French Country Chandelier – The Easy DIY for Rustic Light Fixtures
If you’re interested in getting an amazing french country chandelier, you’ve come to the right place!
And after all, why wouldn’t you want a french country chandelier? They’re incredible!
They’re certainly at the top of my rustic light fixture list!
But there’s a catch. (Of course, there always seems to be one, doesn’t there?)
And the catch is that they’re often pretty expensive.
But we can fix that with this simple DIY project.
Page Content Navigation
The French Country Chandelier DIY Project
It all started out with my wife browsing the old interwebs.
She was probably on Pinterest at the time.
And she came upon an amazing looking french country chandelier.
Just look at this beauty of a rustic chandelier!
The only catch?
I think at the time it was about $600 USD. (Which was about 25% more expensive for us Canadians, eh?)
So what’s a guy to do?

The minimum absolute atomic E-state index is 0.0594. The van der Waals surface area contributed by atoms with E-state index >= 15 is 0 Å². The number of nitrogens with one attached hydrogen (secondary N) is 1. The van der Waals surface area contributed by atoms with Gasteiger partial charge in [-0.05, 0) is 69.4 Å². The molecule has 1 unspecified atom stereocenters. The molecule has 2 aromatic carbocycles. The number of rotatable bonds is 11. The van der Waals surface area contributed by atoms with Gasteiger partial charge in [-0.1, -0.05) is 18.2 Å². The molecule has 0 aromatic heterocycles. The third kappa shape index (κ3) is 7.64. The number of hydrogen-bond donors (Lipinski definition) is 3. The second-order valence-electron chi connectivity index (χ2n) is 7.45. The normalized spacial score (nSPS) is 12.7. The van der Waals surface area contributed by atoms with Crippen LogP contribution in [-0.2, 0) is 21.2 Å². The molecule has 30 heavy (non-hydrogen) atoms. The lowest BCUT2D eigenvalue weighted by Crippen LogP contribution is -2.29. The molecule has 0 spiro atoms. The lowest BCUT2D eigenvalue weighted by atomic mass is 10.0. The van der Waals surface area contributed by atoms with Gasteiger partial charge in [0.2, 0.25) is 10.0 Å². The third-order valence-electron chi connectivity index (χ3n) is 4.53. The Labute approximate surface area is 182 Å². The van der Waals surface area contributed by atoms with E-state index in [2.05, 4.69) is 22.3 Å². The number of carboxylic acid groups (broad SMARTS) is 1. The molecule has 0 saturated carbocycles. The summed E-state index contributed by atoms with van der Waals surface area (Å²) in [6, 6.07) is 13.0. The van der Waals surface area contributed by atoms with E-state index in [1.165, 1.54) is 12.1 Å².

Well, there are only a few options.
Option #1: Pay up.
Option #2: Go without.
Options #3: DIY
So we opted for option number 3.
Let’s get started on this project.
The Rustic Light Fixtures DIY Project Materials and Tools List
There are a few things that you’ll need in order to do this project.
And wherever possible, I’ve tried to include links to where you can buy them online in order to save you some time.
Oh, and some of the links might be affiliate links so if you buy through them I might earn a small commission.
It doesn’t cost you any more but it helps but a few more cents towards our next DIY project.
So without further ado, here’s the list:
- Jigsaw – This is a crucial tool on this project. If you don’t have one, you won’t be able to follow along. I recommend using a cordless one. Otherwise you can end up stepping on the cord as you’re cutting and it can ruin your cut.
- Jigsaw Blades. I could’ve left this one out, but having dull jigsaw blades is terrible. I like this set that comes with a hard case. That way I can just throw the whole case in my bag and it’s all there.
- Plywood. For this project, we used basic 3/4″ plywood. Nothing fancy there.
- Wood stain. I recommend picking up at least 2-3 small tins of different stain colors for your project. You’ll want to do some samples before coating your final project.